POP/ROCK: Gossip, "A Joyful Noise" (Columbia)
Vocalist Beth Ditto is often slumming in the unremarkable music of Gossip's new CD. It's not that she's too good for the electro context of the songs; her powerful pipes are simply too good for mediocrity of any sort. But at least she has her time to shine, too.
The trio from Olympia, Wash., follows 2009's acclaimed "Music for Men" with an inconsistent and largely conventional electronic-steeped release front-loaded with its best cuts. Opening track "Melody Emergency," which is more theater than song, finds our heroine anxiously holding her own against grinding static. Then the album lifts off with the ensuing "Perfect World," a heavily hypnotic rhythm providing the foundation for Ditto as she pours out her heart in the high-stakes chorus. That's followed by the quirky compression and playful lyrics of "Get a Job," where Ditto sasses a spoiled roommate.
Track No. 4, "Move in the Right Direction," is a riveting dance anthem that is just a dubbed vocal away from sounding like the rebirth of Abba. Yet from there, Gossip sinks into inexplicable inertia, uneventful song after another all the way to the end with traces of spirit provided when Ditto soulfully rises above the mundane material.
CHUCK CAMPBELL, Scripps Howard News Service
POP/ROCK: Regina Spektor, "What We Saw From the Cheap Seats" (Sire)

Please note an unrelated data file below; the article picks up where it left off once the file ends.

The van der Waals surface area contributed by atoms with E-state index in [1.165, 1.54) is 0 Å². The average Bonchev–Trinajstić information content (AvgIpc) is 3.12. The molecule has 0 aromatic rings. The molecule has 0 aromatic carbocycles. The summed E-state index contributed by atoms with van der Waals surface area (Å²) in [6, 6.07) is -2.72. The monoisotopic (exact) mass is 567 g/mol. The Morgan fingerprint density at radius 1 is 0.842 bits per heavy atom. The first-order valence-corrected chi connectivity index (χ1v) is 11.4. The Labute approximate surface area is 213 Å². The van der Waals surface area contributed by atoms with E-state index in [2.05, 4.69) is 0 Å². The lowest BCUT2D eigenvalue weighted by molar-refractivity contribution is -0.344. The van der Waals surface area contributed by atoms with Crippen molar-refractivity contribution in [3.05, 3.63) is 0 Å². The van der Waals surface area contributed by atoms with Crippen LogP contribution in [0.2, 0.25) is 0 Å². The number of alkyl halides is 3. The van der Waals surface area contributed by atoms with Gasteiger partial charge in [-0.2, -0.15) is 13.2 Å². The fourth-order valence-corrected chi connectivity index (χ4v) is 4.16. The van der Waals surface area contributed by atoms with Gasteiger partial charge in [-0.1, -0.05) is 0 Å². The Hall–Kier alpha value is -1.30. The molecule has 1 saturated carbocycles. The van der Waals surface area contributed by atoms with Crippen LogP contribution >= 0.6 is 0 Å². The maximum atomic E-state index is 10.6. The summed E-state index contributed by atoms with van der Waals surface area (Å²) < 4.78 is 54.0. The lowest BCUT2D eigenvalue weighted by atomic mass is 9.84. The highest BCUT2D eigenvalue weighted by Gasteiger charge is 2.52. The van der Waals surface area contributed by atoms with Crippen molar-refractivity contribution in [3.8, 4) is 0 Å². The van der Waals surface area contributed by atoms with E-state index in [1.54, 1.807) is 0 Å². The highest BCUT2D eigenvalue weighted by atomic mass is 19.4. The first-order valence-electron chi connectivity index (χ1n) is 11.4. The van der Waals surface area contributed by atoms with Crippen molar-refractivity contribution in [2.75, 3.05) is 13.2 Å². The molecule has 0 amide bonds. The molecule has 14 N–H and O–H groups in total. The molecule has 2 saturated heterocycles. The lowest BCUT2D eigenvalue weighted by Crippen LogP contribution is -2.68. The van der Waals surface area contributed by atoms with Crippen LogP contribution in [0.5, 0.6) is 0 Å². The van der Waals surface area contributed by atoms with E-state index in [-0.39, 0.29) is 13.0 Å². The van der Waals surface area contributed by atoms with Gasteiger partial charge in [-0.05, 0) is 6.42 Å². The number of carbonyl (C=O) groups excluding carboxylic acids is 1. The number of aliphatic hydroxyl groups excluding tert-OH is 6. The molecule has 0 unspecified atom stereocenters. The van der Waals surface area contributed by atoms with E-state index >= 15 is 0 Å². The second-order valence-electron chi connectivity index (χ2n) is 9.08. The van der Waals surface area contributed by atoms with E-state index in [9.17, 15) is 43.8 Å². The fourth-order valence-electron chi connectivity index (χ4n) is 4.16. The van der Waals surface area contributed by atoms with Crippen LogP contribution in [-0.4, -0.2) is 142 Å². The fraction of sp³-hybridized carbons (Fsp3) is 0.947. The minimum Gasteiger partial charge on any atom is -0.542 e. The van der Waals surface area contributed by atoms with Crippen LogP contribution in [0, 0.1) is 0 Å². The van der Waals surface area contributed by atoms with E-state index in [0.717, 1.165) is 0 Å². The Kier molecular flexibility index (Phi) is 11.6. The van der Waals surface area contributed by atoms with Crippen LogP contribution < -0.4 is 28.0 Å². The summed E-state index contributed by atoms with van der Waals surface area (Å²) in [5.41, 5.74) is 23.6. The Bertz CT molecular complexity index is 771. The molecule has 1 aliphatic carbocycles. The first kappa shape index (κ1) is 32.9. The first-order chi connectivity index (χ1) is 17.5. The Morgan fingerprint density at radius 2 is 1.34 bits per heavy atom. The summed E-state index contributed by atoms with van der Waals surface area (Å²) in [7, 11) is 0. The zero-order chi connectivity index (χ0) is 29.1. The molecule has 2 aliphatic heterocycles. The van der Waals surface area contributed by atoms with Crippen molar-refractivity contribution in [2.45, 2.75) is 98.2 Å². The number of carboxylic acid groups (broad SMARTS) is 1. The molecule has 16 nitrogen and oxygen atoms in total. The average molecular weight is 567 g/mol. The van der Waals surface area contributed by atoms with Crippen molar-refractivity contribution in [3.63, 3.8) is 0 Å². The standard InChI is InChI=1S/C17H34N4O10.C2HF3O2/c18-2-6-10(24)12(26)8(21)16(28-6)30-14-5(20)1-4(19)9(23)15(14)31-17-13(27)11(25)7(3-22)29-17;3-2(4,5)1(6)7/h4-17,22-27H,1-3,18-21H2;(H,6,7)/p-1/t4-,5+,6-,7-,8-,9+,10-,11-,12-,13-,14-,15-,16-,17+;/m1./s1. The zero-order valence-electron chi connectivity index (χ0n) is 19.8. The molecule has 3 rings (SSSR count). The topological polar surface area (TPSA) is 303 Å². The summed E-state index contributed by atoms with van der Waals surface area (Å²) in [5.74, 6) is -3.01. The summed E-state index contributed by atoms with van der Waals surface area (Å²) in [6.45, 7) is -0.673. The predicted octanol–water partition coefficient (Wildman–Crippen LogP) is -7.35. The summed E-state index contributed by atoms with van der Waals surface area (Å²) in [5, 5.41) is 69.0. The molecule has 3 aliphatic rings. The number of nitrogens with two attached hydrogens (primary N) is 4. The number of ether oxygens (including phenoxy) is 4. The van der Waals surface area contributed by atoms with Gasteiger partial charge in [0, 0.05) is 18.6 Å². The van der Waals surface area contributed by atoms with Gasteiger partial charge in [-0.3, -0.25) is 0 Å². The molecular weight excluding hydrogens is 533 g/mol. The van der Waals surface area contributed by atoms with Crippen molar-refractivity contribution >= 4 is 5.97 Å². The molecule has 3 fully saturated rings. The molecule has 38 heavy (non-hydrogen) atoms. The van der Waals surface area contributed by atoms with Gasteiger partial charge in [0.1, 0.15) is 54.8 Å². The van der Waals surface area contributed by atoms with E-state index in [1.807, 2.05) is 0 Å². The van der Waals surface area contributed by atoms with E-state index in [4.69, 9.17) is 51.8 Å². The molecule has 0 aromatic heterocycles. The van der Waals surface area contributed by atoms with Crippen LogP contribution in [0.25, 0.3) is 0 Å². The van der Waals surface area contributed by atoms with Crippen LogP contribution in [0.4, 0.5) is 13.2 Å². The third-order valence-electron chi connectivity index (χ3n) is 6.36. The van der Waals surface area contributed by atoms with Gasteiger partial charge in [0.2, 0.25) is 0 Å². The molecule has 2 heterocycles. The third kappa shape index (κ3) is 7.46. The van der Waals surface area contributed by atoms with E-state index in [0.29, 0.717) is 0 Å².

"The piano is not firewood yet," Spektor declares not long into her new album, and indeed it's hard to imagine this New York songstress running out of better applications for her instrument anytime soon. On her fourth major-label studio set, Spektor uses the piano to anchor a succession of far-flung ditties, including the funky, suite-like "Small Town Moon," the fuzzily percussive "All the Rowboats" and the deeply affecting soul ballad "How." Producer Mike Elizondo knows how to help diversify an artist's sound without muddying the mix; he famously decluttered Fiona Apple's "Extraordinary Machine."
Beyond her playing, Spektor holds together the music on "Cheap Seats" with her singing, which even at its most intricately melodic (as in "Oh Marcello") retains an improvisatory feel. In "Don't Leave Me (Ne Me Quitte Pas)" -- not the Jacques Brel tune -- Spektor chews over the phrase "I love Paris in the rain" atop a bouncy quirk-pop groove, while "Patron Saint" finds her stretching "true love" to at least a dozen syllables. Those lyrical snippets tell you that Spektor, like so many songwriters, has romance on the brain. But, as with her unique arrangements, she rarely comes at the topic from the angle you'd expect.
MIKAEL WOOD, LOS ANGELES TIMES